• Denise Paglinawan

Ontario Human Rights Commission opens inquiry on students' reading disability issues

Ontario's human rights watchdog said the inquiry will assess how school boards support students with reading disabilities, such as dyslexia

OHRC chief commissioner Renu Mandhane spoke at a news conference on Oct. 3. (Photo: Denise Paglinawan)

The Ontario Human Rights Commission (OHRC) has launched a public inquiry into issues students with reading disabilities face in Ontario schools.


The human rights watchdog said the inquiry will assess “whether school boards use scientific evidence-based approaches” to support students with reading disabilities.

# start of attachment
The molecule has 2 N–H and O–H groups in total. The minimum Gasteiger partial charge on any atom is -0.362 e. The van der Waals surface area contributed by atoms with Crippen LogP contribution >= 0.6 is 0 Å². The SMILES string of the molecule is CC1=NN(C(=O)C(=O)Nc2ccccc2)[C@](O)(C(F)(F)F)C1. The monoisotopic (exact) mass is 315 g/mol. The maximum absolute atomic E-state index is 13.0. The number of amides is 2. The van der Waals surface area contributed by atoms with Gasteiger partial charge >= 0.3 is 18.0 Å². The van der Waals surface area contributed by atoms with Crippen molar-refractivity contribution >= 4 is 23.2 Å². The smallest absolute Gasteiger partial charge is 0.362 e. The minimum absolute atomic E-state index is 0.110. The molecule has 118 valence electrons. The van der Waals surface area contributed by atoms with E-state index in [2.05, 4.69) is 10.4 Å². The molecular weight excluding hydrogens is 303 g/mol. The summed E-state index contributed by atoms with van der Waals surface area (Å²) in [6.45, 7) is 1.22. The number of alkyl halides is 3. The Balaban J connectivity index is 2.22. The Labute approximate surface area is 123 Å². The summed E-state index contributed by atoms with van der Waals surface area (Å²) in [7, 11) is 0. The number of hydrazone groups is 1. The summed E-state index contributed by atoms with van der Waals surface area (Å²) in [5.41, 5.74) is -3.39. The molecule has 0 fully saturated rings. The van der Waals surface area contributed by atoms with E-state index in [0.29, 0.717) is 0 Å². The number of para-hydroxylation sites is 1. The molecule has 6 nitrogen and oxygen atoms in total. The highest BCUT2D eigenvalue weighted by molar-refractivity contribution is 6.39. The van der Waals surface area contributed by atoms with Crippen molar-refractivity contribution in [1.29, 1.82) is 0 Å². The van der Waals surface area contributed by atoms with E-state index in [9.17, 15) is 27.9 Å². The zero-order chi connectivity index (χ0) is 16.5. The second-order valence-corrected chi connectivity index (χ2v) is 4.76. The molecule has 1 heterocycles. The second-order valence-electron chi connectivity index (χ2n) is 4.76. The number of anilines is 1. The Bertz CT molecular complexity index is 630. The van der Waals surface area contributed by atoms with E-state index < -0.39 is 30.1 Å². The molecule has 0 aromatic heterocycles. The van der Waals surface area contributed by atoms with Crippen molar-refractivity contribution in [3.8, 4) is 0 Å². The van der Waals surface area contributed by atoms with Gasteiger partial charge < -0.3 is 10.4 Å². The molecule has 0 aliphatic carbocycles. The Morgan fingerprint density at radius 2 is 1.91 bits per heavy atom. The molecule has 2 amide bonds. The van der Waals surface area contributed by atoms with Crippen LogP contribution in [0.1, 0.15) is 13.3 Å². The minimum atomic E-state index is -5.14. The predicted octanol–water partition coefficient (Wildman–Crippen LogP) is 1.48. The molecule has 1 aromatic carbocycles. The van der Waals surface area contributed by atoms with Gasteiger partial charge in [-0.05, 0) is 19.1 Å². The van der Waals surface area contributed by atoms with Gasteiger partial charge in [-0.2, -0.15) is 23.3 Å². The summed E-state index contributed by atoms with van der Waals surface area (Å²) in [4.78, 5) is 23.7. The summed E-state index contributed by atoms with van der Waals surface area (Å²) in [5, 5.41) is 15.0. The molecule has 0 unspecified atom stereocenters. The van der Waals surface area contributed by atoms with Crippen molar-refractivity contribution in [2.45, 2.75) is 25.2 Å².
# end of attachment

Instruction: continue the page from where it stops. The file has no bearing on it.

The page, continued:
More than a quarter of Grade 3 students and 53 per cent of students with special education needs did not meet the provincial standard for reading, recent data from the Education Quality and Accountability Office found, according to OHRC.


“Many would be surprised to learn that Canada and Ontario ranked below Russia, China and the United States in reading,” OHRC chief commissioner Renu Mandhane told a news conference on Thursday.


“This is not acceptable. Learning to read is not a thrill. It is not a privilege,” said Mandhane. “It is a basic and essential skill, and learning to read is a human right.”


The Right to Read inquiry will hear from parents, students and educators across the province and will release its findings in 2020.

© Denise Paglinawan 2020

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